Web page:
Inside the Malthouse

There’s not many father-daughter relationships like Mick and Christi Malthouse’s. Mick, a coach of 662 AFL matches, and Christi, a high-flying journalist specialising in AFL, have come together to write a biography with a completely unique perspective.

Mick’s biography, “Malthouse: A Football Life”, aims to show “the other side of football- not just the football side that Mick’s been involved in for over 40 years but also our side of football, the private side of football”, Christi told the Footy Almanac exclusively. And indeed she captures the full experience of being a part of a football family. Christi describes the highs and lows of growing up in the inner circles of the AFL, with hanging out with the likes of the young Bartletts, Clokes and Bourkes whilst their fathers were working being one of the highlights, but the constant teasing at school a definite downside.

Christi writes with a heartfelt honesty that shocks even her own father. She says “it’s only now when he reads the book and says ‘I didn’t realise how bad it was’ and [he] does feel bad about it”. She admits her father’s career “brings a lot of pressures and a lot of scrutiny and a lot of things that we went through that I know my friends never had to go through”.

One such experience included in the book is when Christi and her sister Danielle were trying to gain their father’s attention after some boys were teasing them after a game.
‘Dad, those kids were being mean to us.’
‘He’s not your dad, he’s Mick Malthouse,’ one of the boys hissed.
‘He is our dad,’ I replied as Danielle nodded her head, her face forming a frown. ‘Daaad!’
The boys continued to tease us.
‘Ha, ha, they think he’s their dad.’
We were finally at the front of the queue. Grabbing at Dad’s hand, we tried to explain about the hurtful boys.
‘Yes, little girl, what do you want, my autograph?’ Dad asked in a high-pitched voice. The boys roared laughing.
Danielle and I started crying. ‘Dad, tell them you’re our dad,’ we pleaded, our bravado all gone.

Mick apologised for his poor joke, but in turn the girls learnt they had to share their father.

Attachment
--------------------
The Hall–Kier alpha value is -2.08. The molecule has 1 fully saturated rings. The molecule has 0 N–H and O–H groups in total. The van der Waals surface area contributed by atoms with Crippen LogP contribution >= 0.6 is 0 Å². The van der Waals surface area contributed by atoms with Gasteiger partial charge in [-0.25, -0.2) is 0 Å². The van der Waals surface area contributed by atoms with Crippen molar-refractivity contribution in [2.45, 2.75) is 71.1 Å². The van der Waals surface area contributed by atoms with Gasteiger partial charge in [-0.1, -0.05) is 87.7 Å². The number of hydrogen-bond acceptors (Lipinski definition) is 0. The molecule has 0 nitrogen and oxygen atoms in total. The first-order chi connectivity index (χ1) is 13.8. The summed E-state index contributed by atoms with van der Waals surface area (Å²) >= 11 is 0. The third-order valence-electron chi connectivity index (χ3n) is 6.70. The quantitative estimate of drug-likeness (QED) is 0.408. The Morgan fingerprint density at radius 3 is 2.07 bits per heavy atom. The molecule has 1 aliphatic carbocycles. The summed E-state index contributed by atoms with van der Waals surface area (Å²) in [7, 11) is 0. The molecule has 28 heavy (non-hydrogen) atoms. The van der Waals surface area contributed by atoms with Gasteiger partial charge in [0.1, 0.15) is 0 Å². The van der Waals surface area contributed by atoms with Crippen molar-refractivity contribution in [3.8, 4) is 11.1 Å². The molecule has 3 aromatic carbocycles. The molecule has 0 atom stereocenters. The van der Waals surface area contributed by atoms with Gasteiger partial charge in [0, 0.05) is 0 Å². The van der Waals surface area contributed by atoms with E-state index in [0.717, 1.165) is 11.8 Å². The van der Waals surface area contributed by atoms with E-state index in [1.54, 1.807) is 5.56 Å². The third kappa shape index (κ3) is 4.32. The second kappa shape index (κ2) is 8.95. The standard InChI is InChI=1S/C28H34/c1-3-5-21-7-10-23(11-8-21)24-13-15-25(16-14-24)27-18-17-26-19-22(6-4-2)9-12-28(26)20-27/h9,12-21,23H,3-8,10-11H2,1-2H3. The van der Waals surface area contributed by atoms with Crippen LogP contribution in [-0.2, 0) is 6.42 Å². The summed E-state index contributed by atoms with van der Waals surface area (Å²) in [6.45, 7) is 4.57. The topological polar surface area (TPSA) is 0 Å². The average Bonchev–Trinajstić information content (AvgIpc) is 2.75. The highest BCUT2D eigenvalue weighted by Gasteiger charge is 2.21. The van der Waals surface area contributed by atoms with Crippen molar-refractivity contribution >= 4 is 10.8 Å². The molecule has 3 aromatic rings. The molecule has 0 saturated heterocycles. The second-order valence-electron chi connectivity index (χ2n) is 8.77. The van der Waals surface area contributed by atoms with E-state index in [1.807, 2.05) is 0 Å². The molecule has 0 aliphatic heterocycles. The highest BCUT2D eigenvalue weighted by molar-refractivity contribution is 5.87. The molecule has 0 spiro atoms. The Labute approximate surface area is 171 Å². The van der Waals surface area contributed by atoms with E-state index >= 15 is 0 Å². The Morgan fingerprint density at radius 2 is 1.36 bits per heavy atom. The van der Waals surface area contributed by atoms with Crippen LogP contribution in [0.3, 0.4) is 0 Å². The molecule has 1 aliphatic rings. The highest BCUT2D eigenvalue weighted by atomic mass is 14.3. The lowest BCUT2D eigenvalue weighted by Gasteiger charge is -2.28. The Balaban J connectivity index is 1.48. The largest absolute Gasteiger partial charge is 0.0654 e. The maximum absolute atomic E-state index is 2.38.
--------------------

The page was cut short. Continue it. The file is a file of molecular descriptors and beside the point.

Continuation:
Christi also contrasts the dark times with the light. As well as speaking of the challenges that come with AFL life, Christi reminisces about the everlasting bonds that come with club life. “We had an extended family at every club we went to… everyone’s so amazing… I don’t think many people can say they have as many uncles as I have!”

Many football fans would know the stone-faced, focused side of the champion coach, who often does not notice the change in weather during a game as he is concentrating so hard; yet the softer side of Mick is not often explored. Christi writes about her father with such tenderness, in a way that puts truth to the phrase ‘real men do cry’. In the book, Christi includes a passage about her wedding day. She reflects her walk down the aisle with Mick, saying “it was one rare moment in my life when there were no thoughts or talk of football and everyone present could see Dad as his children saw him: as a loving father”.

Going into a phone interview with Mick, I was well and truly aware of his tough treatment on journalists. I feared his pregnant pauses and blunt answers, but to my surprise I was met by a gentle and calm Mick Malthouse (but of course I met the cagey side later in the interview). After picking up the phone, he said “hello, how are you going?”
In a state of absolute nervousness I began: “Hi Mick, it’s Hannah Kuhar here” to which he abruptly stopped me and repeated, “how are you going?”. I felt as though the tables had turned: the great man was teaching me, the interviewer, a lesson in answering questions. I almost had a bit of a starstruck teenage girl moment- ‘OMG Mick Malthouse actually wants to know how I, Hannah Kuhar, am going!!!’- but luckily my brain turned to football as we moved into the interview. After only a few seconds of conversation I saw why so many footballers had matured in a team under the guidance of Mick; he is nurturing as much as he is tough.

Tough or not, readers of the biography realise there’s more to Mick than his stern football persona. He is a dad, husband, grandpa, jokester and a high level thinker who exercises the art of meditation. Mick has achieved ultimate success on many levels. He prides himself on ‘turning young boys into men’ and this book details all sides of the family figure yet simultaneously AFL legend. Whether you read about young Mick growing up on the housing commissions of Ballarat or learning about the years spent building the Collingwood premiership team of 2010, “Malthouse: A Football Life” is a great read for not only fans of the great man but for fans of the game alike.

About Hannah Kuhar

Netballer working in banking. Definitely unbiased Hawthorn supporter. Passionate about socio-emotional vulnerabilities and the behaviours of high performing teams. IG: Hannah Kuhar

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